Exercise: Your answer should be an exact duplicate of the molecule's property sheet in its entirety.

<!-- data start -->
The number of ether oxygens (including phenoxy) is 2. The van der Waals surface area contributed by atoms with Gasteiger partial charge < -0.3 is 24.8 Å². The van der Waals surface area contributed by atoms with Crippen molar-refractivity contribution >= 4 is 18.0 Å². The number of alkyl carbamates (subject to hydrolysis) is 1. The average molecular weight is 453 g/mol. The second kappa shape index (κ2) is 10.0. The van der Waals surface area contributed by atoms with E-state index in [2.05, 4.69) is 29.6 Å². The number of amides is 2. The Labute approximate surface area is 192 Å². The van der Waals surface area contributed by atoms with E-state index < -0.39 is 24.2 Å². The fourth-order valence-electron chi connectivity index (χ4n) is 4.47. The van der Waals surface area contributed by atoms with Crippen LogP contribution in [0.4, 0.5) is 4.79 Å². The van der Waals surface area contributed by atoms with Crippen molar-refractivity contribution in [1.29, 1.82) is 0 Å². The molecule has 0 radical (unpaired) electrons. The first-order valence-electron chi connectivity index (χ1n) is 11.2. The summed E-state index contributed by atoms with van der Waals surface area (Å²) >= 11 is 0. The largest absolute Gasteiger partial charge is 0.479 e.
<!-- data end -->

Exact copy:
The number of ether oxygens (including phenoxy) is 2. The van der Waals surface area contributed by atoms with Gasteiger partial charge < -0.3 is 24.8 Å². The van der Waals surface area contributed by atoms with Crippen molar-refractivity contribution >= 4 is 18.0 Å². The number of alkyl carbamates (subject to hydrolysis) is 1. The average molecular weight is 453 g/mol. The second kappa shape index (κ2) is 10.0. The van der Waals surface area contributed by atoms with E-state index in [2.05, 4.69) is 29.6 Å². The number of amides is 2. The Labute approximate surface area is 192 Å². The van der Waals surface area contributed by atoms with E-state index < -0.39 is 24.2 Å². The fourth-order valence-electron chi connectivity index (χ4n) is 4.47. The van der Waals surface area contributed by atoms with Crippen LogP contribution in [0.4, 0.5) is 4.79 Å². The van der Waals surface area contributed by atoms with Crippen molar-refractivity contribution in [1.29, 1.82) is 0 Å². The molecule has 0 radical (unpaired) electrons. The first-order valence-electron chi connectivity index (χ1n) is 11.2. The summed E-state index contributed by atoms with van der Waals surface area (Å²) >= 11 is 0. The largest absolute Gasteiger partial charge is 0.479 e.